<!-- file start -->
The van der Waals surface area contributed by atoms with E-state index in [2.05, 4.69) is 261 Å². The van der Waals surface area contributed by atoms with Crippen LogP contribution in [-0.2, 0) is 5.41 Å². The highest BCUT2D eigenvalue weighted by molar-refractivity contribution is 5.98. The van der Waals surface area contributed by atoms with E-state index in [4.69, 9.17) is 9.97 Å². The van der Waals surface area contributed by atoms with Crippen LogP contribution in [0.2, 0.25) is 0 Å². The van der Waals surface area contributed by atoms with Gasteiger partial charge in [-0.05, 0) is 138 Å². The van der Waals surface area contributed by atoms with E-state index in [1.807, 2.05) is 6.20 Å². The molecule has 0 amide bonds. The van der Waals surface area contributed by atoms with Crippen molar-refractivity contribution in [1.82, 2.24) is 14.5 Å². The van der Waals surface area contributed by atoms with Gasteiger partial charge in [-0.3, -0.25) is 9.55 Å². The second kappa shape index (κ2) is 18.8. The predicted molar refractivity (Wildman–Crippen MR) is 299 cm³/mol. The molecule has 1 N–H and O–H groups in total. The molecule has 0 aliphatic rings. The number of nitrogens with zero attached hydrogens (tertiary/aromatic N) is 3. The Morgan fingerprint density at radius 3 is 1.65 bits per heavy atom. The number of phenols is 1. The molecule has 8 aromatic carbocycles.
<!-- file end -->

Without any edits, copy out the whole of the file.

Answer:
The van der Waals surface area contributed by atoms with E-state index in [2.05, 4.69) is 261 Å². The van der Waals surface area contributed by atoms with Crippen LogP contribution in [-0.2, 0) is 5.41 Å². The highest BCUT2D eigenvalue weighted by molar-refractivity contribution is 5.98. The van der Waals surface area contributed by atoms with E-state index in [4.69, 9.17) is 9.97 Å². The van der Waals surface area contributed by atoms with Crippen LogP contribution in [0.2, 0.25) is 0 Å². The van der Waals surface area contributed by atoms with Gasteiger partial charge in [-0.05, 0) is 138 Å². The van der Waals surface area contributed by atoms with E-state index in [1.807, 2.05) is 6.20 Å². The molecule has 0 amide bonds. The van der Waals surface area contributed by atoms with Crippen molar-refractivity contribution in [1.82, 2.24) is 14.5 Å². The van der Waals surface area contributed by atoms with Gasteiger partial charge in [-0.3, -0.25) is 9.55 Å². The second kappa shape index (κ2) is 18.8. The predicted molar refractivity (Wildman–Crippen MR) is 299 cm³/mol. The molecule has 1 N–H and O–H groups in total. The molecule has 0 aliphatic rings. The number of nitrogens with zero attached hydrogens (tertiary/aromatic N) is 3. The Morgan fingerprint density at radius 3 is 1.65 bits per heavy atom. The number of phenols is 1. The molecule has 8 aromatic carbocycles.